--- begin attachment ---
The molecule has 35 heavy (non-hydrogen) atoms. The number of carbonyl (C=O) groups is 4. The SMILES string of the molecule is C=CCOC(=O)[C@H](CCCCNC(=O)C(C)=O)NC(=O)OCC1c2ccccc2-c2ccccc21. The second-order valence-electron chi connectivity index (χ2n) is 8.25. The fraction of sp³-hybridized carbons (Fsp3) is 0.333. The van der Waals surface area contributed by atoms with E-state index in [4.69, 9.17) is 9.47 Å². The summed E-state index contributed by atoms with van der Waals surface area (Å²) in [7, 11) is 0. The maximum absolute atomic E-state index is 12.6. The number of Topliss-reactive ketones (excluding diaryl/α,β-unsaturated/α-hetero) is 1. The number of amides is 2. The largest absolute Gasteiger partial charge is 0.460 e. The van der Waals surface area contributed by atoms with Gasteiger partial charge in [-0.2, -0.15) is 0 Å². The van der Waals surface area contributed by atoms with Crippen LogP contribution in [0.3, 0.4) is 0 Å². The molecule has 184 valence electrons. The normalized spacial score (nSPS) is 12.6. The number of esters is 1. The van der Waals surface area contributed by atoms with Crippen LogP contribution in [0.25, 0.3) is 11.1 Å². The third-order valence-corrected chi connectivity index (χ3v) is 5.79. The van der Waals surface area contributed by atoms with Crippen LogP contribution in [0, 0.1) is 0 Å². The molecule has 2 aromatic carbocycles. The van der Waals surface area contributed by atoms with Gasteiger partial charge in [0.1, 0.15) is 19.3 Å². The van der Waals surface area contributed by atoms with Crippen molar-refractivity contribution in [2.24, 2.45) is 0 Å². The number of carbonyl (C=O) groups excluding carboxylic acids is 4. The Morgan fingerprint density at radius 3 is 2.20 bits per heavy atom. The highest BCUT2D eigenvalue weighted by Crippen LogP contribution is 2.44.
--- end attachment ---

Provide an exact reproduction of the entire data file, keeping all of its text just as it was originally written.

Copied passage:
The molecule has 35 heavy (non-hydrogen) atoms. The number of carbonyl (C=O) groups is 4. The SMILES string of the molecule is C=CCOC(=O)[C@H](CCCCNC(=O)C(C)=O)NC(=O)OCC1c2ccccc2-c2ccccc21. The second-order valence-electron chi connectivity index (χ2n) is 8.25. The fraction of sp³-hybridized carbons (Fsp3) is 0.333. The van der Waals surface area contributed by atoms with E-state index in [4.69, 9.17) is 9.47 Å². The summed E-state index contributed by atoms with van der Waals surface area (Å²) in [7, 11) is 0. The maximum absolute atomic E-state index is 12.6. The number of Topliss-reactive ketones (excluding diaryl/α,β-unsaturated/α-hetero) is 1. The number of amides is 2. The largest absolute Gasteiger partial charge is 0.460 e. The van der Waals surface area contributed by atoms with Gasteiger partial charge in [-0.2, -0.15) is 0 Å². The van der Waals surface area contributed by atoms with Crippen LogP contribution in [0.3, 0.4) is 0 Å². The molecule has 184 valence electrons. The normalized spacial score (nSPS) is 12.6. The number of esters is 1. The van der Waals surface area contributed by atoms with Crippen LogP contribution in [0.25, 0.3) is 11.1 Å². The third-order valence-corrected chi connectivity index (χ3v) is 5.79. The van der Waals surface area contributed by atoms with Crippen LogP contribution in [0, 0.1) is 0 Å². The molecule has 2 aromatic carbocycles. The van der Waals surface area contributed by atoms with Gasteiger partial charge in [0.1, 0.15) is 19.3 Å². The van der Waals surface area contributed by atoms with Crippen molar-refractivity contribution in [2.24, 2.45) is 0 Å². The number of carbonyl (C=O) groups excluding carboxylic acids is 4. The Morgan fingerprint density at radius 3 is 2.20 bits per heavy atom. The highest BCUT2D eigenvalue weighted by Crippen LogP contribution is 2.44.